In 1988, Grime, Hodgson and Hunt published their study called “Comparative Plant Ecology – A functional approach to common British species”, which on the face of it sounds like ideal bed time reading for insomniacs. However, the work these scientists carried out might make you sit up in bed and take notice when you realise how relevant it could be to the performance of your bowling green.
In this work, the authors state that vegetation that develops in a place at a particular time is governed by environmental pressures. These pressures may be categorised as stress, disturbance and competition (S, R and C) and that these vary in their relative intensities. Individual species develop their own growth strategies in order to deal with their own environmental pressures.
In Performance Bowling Greens, I introduced the concept of Disturbance Theory which is simply a way of thinking about and defining the growth strategies of each of the fine grass species we aim to grow on our bowling greens. Furthermore, by relating this Disturbance Theory to our greenkeeping calendar we can develop programs and strategies to help us create the environmental conditions that favour the species we know will produce the finest bowling surface. In the UK these are the bent and fescue grasses, but Disturbance Theory holds up for any environment, including the warm season areas of the world.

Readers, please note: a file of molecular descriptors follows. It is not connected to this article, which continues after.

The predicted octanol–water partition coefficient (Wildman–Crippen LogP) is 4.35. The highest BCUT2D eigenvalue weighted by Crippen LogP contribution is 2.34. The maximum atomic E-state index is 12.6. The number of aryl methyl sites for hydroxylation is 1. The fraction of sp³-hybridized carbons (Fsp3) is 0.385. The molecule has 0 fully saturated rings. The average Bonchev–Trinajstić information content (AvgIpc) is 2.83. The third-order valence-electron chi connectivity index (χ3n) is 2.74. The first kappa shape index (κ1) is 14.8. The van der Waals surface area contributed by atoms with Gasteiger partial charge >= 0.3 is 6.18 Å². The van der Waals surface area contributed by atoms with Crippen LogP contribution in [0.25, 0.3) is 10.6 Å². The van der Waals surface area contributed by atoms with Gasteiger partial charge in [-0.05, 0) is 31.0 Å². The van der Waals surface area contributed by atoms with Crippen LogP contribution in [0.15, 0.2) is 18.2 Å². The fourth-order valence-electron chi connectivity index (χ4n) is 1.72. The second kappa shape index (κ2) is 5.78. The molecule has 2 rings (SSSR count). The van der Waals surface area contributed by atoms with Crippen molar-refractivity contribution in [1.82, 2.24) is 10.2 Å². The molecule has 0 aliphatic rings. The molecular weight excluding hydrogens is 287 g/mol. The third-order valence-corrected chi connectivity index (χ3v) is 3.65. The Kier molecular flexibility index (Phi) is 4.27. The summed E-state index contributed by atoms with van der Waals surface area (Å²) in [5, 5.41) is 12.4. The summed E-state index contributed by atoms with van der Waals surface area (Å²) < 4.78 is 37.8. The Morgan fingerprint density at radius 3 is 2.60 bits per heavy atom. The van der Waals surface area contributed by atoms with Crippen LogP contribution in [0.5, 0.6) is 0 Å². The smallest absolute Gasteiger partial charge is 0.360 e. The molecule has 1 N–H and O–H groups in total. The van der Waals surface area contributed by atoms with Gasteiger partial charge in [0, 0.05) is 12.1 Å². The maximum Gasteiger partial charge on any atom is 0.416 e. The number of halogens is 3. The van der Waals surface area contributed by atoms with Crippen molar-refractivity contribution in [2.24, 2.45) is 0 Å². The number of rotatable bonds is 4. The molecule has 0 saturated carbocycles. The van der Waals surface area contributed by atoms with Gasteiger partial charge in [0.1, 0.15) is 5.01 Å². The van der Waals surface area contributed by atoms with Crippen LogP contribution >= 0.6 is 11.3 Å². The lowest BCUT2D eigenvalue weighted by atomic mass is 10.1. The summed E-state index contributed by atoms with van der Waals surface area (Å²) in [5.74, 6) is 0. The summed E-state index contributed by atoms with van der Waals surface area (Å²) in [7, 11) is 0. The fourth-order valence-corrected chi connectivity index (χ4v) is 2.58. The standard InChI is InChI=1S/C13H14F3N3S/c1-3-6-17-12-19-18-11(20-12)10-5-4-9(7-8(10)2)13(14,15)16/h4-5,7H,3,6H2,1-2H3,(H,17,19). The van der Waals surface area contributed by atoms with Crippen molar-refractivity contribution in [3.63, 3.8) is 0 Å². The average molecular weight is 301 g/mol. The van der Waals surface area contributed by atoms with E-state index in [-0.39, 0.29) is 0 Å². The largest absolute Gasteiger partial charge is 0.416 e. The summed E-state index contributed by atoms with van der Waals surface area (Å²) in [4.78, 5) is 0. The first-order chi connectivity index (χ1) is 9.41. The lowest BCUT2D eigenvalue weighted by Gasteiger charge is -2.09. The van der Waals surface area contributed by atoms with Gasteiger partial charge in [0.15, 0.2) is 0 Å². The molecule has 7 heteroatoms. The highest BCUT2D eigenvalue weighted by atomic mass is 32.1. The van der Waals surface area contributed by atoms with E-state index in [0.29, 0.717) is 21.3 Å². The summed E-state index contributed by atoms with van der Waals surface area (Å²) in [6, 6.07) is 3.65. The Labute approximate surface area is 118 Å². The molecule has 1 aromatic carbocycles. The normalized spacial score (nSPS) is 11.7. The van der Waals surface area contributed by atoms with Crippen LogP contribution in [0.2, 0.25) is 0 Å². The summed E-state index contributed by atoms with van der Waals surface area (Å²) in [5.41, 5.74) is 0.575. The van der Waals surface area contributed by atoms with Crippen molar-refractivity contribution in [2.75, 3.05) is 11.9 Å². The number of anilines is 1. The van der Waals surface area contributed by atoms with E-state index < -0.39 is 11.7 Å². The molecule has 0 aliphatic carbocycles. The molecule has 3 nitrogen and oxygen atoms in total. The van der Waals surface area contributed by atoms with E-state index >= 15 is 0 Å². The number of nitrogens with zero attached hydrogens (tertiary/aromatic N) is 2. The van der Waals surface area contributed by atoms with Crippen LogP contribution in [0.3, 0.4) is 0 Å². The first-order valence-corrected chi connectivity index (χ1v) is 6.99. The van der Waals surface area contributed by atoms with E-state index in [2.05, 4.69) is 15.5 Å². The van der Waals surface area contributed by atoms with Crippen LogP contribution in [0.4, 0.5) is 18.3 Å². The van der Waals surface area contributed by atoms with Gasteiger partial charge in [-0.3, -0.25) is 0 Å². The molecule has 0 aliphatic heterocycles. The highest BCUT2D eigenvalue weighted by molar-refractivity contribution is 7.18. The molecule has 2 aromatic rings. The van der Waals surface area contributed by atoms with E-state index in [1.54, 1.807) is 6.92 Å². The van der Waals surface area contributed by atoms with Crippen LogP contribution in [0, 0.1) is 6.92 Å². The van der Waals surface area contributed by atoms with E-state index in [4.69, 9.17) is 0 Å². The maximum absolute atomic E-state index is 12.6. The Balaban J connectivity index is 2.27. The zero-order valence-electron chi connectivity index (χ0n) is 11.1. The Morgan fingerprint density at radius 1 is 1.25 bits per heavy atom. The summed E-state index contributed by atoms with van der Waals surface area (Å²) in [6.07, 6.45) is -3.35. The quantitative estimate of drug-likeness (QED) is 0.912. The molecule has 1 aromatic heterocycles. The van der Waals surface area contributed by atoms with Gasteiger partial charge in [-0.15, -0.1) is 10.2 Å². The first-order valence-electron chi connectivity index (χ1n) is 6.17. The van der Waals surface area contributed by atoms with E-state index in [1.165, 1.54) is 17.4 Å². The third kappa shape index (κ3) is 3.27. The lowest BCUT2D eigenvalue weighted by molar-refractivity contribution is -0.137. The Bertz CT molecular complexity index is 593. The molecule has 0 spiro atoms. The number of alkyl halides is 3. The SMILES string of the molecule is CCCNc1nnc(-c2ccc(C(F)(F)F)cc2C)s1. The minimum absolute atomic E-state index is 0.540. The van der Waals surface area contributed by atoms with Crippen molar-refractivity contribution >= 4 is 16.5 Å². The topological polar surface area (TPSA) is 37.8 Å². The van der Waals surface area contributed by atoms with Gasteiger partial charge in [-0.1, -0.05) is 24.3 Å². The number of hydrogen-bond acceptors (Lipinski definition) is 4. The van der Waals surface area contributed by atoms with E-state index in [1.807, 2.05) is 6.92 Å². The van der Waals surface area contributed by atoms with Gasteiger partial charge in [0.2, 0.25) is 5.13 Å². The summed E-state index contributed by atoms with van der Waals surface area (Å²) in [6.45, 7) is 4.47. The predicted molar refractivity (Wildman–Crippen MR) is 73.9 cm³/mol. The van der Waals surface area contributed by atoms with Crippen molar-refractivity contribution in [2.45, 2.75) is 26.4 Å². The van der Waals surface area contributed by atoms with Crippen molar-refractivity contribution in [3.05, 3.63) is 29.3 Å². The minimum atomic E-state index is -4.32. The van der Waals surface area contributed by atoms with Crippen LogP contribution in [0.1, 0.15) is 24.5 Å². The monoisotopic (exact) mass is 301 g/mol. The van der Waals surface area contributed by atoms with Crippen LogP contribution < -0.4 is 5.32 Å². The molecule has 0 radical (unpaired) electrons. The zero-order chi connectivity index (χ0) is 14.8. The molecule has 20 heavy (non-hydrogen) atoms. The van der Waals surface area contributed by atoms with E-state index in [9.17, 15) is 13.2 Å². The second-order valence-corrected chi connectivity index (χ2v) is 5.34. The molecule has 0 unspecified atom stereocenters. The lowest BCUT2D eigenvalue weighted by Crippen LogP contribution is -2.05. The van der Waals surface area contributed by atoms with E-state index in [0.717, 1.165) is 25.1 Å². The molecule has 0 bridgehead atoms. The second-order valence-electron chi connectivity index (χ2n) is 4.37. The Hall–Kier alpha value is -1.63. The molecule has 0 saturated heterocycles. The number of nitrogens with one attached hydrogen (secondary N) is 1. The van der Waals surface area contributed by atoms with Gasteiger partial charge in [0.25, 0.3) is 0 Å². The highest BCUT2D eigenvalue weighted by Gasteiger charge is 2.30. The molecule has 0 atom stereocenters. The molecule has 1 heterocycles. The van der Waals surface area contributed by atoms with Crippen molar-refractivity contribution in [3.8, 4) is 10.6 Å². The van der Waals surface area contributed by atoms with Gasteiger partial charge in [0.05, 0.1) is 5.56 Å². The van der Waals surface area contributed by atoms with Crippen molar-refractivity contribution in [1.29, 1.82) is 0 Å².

In a nutshell, Disturbance Theory encapsulates the main themes of the previous 6 articles (imaginatively labelled Ecology1 to 6) on bowling green ecology and attempts to become the go to tool for greenkeepers to help them manage their greens in a manner that heeds the importance of ecology in bowling green maintenance. In particular it should help give lay people an understanding of how to manage the bowling green in favour of a dominance of the finer grasses. If allowed to develop, the bent and fescue grasses will provide improved playing qualities and reduced vulnerabilities compared to please log in or register for a free membership to continue reading